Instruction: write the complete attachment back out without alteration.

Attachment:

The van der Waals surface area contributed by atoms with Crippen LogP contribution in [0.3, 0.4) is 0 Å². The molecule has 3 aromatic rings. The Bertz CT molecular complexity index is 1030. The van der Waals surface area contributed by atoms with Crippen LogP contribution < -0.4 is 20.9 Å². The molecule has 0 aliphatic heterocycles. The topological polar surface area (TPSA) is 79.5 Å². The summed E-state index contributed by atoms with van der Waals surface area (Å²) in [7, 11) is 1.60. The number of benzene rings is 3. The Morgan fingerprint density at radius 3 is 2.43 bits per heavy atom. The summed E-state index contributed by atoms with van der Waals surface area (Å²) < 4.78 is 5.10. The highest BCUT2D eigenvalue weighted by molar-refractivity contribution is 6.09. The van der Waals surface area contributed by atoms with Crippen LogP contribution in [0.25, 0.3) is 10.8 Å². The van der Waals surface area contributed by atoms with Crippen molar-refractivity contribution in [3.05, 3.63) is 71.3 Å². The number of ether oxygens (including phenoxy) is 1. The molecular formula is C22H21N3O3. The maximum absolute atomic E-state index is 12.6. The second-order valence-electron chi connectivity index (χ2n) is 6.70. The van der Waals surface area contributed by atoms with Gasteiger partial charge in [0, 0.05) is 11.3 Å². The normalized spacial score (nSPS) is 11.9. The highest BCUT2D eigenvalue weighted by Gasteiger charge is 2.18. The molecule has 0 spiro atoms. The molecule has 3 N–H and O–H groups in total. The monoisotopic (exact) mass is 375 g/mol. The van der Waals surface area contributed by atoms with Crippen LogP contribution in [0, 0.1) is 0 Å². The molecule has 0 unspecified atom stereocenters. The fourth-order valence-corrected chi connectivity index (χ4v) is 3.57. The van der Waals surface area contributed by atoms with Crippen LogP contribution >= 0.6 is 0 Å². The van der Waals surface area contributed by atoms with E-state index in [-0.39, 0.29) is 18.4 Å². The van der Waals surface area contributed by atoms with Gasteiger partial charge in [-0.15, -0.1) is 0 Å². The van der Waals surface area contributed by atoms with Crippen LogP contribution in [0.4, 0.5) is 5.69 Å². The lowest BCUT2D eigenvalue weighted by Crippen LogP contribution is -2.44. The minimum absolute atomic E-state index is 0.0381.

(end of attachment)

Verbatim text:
The van der Waals surface area contributed by atoms with Crippen LogP contribution in [0.3, 0.4) is 0 Å². The molecule has 3 aromatic rings. The Bertz CT molecular complexity index is 1030. The van der Waals surface area contributed by atoms with Crippen LogP contribution < -0.4 is 20.9 Å². The molecule has 0 aliphatic heterocycles. The topological polar surface area (TPSA) is 79.5 Å². The summed E-state index contributed by atoms with van der Waals surface area (Å²) in [7, 11) is 1.60. The number of benzene rings is 3. The Morgan fingerprint density at radius 3 is 2.43 bits per heavy atom. The summed E-state index contributed by atoms with van der Waals surface area (Å²) < 4.78 is 5.10. The highest BCUT2D eigenvalue weighted by molar-refractivity contribution is 6.09. The van der Waals surface area contributed by atoms with Crippen LogP contribution in [0.25, 0.3) is 10.8 Å². The van der Waals surface area contributed by atoms with Crippen molar-refractivity contribution in [3.05, 3.63) is 71.3 Å². The number of ether oxygens (including phenoxy) is 1. The molecular formula is C22H21N3O3. The maximum absolute atomic E-state index is 12.6. The second-order valence-electron chi connectivity index (χ2n) is 6.70. The van der Waals surface area contributed by atoms with Gasteiger partial charge in [0, 0.05) is 11.3 Å². The normalized spacial score (nSPS) is 11.9. The highest BCUT2D eigenvalue weighted by Gasteiger charge is 2.18. The molecule has 0 spiro atoms. The molecule has 3 N–H and O–H groups in total. The monoisotopic (exact) mass is 375 g/mol. The van der Waals surface area contributed by atoms with Crippen LogP contribution in [0, 0.1) is 0 Å². The molecule has 0 unspecified atom stereocenters. The fourth-order valence-corrected chi connectivity index (χ4v) is 3.57. The van der Waals surface area contributed by atoms with Crippen LogP contribution >= 0.6 is 0 Å². The van der Waals surface area contributed by atoms with E-state index in [-0.39, 0.29) is 18.4 Å². The van der Waals surface area contributed by atoms with Gasteiger partial charge in [-0.15, -0.1) is 0 Å². The van der Waals surface area contributed by atoms with Crippen LogP contribution in [0.4, 0.5) is 5.69 Å². The lowest BCUT2D eigenvalue weighted by Crippen LogP contribution is -2.44. The minimum absolute atomic E-state index is 0.0381.